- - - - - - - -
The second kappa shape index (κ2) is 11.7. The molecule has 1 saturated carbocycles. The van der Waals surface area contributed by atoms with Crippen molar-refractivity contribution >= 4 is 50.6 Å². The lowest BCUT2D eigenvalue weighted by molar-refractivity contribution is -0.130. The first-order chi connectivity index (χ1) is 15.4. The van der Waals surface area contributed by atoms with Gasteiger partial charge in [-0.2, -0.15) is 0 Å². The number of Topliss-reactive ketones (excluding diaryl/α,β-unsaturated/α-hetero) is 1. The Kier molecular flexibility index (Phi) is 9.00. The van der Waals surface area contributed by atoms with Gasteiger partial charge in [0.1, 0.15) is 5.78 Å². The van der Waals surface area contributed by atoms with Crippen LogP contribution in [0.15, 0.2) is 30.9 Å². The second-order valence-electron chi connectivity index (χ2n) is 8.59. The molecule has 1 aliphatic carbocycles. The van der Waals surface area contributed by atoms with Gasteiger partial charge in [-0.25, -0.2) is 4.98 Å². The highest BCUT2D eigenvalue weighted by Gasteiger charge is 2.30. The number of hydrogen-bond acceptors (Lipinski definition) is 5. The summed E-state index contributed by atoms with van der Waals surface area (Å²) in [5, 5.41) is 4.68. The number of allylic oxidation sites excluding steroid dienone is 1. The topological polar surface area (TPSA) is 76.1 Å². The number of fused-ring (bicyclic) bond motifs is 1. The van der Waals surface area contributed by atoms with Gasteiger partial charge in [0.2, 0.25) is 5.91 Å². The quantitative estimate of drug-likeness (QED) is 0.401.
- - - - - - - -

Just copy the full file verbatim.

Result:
The second kappa shape index (κ2) is 11.7. The molecule has 1 saturated carbocycles. The van der Waals surface area contributed by atoms with Crippen molar-refractivity contribution >= 4 is 50.6 Å². The lowest BCUT2D eigenvalue weighted by molar-refractivity contribution is -0.130. The first-order chi connectivity index (χ1) is 15.4. The van der Waals surface area contributed by atoms with Gasteiger partial charge in [-0.2, -0.15) is 0 Å². The number of Topliss-reactive ketones (excluding diaryl/α,β-unsaturated/α-hetero) is 1. The Kier molecular flexibility index (Phi) is 9.00. The van der Waals surface area contributed by atoms with Gasteiger partial charge in [0.1, 0.15) is 5.78 Å². The van der Waals surface area contributed by atoms with Crippen LogP contribution in [0.15, 0.2) is 30.9 Å². The second-order valence-electron chi connectivity index (χ2n) is 8.59. The molecule has 1 aliphatic carbocycles. The van der Waals surface area contributed by atoms with Gasteiger partial charge in [-0.25, -0.2) is 4.98 Å². The highest BCUT2D eigenvalue weighted by Gasteiger charge is 2.30. The number of hydrogen-bond acceptors (Lipinski definition) is 5. The summed E-state index contributed by atoms with van der Waals surface area (Å²) in [5, 5.41) is 4.68. The number of allylic oxidation sites excluding steroid dienone is 1. The topological polar surface area (TPSA) is 76.1 Å². The number of fused-ring (bicyclic) bond motifs is 1. The van der Waals surface area contributed by atoms with Gasteiger partial charge in [0.2, 0.25) is 5.91 Å². The quantitative estimate of drug-likeness (QED) is 0.401.